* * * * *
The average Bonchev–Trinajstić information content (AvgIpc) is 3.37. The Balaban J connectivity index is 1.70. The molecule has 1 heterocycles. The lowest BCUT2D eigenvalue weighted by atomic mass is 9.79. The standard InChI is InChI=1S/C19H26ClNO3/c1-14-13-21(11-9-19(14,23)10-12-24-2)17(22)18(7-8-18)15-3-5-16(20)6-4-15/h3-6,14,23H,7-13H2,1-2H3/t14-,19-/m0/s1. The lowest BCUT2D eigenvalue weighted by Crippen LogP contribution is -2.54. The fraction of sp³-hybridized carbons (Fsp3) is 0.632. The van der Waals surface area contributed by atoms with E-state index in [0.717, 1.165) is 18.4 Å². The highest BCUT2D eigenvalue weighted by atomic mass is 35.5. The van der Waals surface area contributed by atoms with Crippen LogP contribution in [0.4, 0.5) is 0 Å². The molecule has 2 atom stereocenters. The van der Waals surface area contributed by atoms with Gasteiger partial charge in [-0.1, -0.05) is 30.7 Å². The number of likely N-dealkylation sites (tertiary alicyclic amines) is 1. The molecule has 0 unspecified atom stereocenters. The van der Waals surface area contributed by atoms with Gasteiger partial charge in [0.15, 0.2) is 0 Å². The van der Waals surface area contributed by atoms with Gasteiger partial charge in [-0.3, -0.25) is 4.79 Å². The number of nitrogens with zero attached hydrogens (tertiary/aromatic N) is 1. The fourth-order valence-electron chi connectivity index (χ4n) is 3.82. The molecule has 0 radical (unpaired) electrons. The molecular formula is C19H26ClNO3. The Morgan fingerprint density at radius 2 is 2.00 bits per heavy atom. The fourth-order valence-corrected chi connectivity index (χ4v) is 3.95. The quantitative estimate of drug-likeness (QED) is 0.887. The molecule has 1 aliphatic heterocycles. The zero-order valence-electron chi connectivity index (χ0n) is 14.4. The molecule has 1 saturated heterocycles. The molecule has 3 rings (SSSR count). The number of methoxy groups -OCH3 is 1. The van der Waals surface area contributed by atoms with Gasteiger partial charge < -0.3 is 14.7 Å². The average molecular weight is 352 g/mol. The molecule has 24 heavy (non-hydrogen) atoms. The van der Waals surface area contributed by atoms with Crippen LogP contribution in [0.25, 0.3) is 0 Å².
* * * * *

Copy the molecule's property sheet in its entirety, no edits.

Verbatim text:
The average Bonchev–Trinajstić information content (AvgIpc) is 3.37. The Balaban J connectivity index is 1.70. The molecule has 1 heterocycles. The lowest BCUT2D eigenvalue weighted by atomic mass is 9.79. The standard InChI is InChI=1S/C19H26ClNO3/c1-14-13-21(11-9-19(14,23)10-12-24-2)17(22)18(7-8-18)15-3-5-16(20)6-4-15/h3-6,14,23H,7-13H2,1-2H3/t14-,19-/m0/s1. The lowest BCUT2D eigenvalue weighted by Crippen LogP contribution is -2.54. The fraction of sp³-hybridized carbons (Fsp3) is 0.632. The van der Waals surface area contributed by atoms with E-state index in [0.717, 1.165) is 18.4 Å². The highest BCUT2D eigenvalue weighted by atomic mass is 35.5. The van der Waals surface area contributed by atoms with Crippen LogP contribution in [0.4, 0.5) is 0 Å². The molecule has 2 atom stereocenters. The van der Waals surface area contributed by atoms with Gasteiger partial charge in [-0.1, -0.05) is 30.7 Å². The number of likely N-dealkylation sites (tertiary alicyclic amines) is 1. The molecule has 0 unspecified atom stereocenters. The van der Waals surface area contributed by atoms with Gasteiger partial charge in [0.15, 0.2) is 0 Å². The van der Waals surface area contributed by atoms with Gasteiger partial charge in [-0.3, -0.25) is 4.79 Å². The number of nitrogens with zero attached hydrogens (tertiary/aromatic N) is 1. The fourth-order valence-electron chi connectivity index (χ4n) is 3.82. The molecule has 0 radical (unpaired) electrons. The molecular formula is C19H26ClNO3. The Morgan fingerprint density at radius 2 is 2.00 bits per heavy atom. The fourth-order valence-corrected chi connectivity index (χ4v) is 3.95. The quantitative estimate of drug-likeness (QED) is 0.887. The molecule has 1 aliphatic heterocycles. The zero-order valence-electron chi connectivity index (χ0n) is 14.4. The molecule has 1 saturated heterocycles. The molecule has 3 rings (SSSR count). The number of methoxy groups -OCH3 is 1. The van der Waals surface area contributed by atoms with Gasteiger partial charge < -0.3 is 14.7 Å². The average molecular weight is 352 g/mol. The molecule has 24 heavy (non-hydrogen) atoms. The van der Waals surface area contributed by atoms with Crippen LogP contribution in [0.25, 0.3) is 0 Å².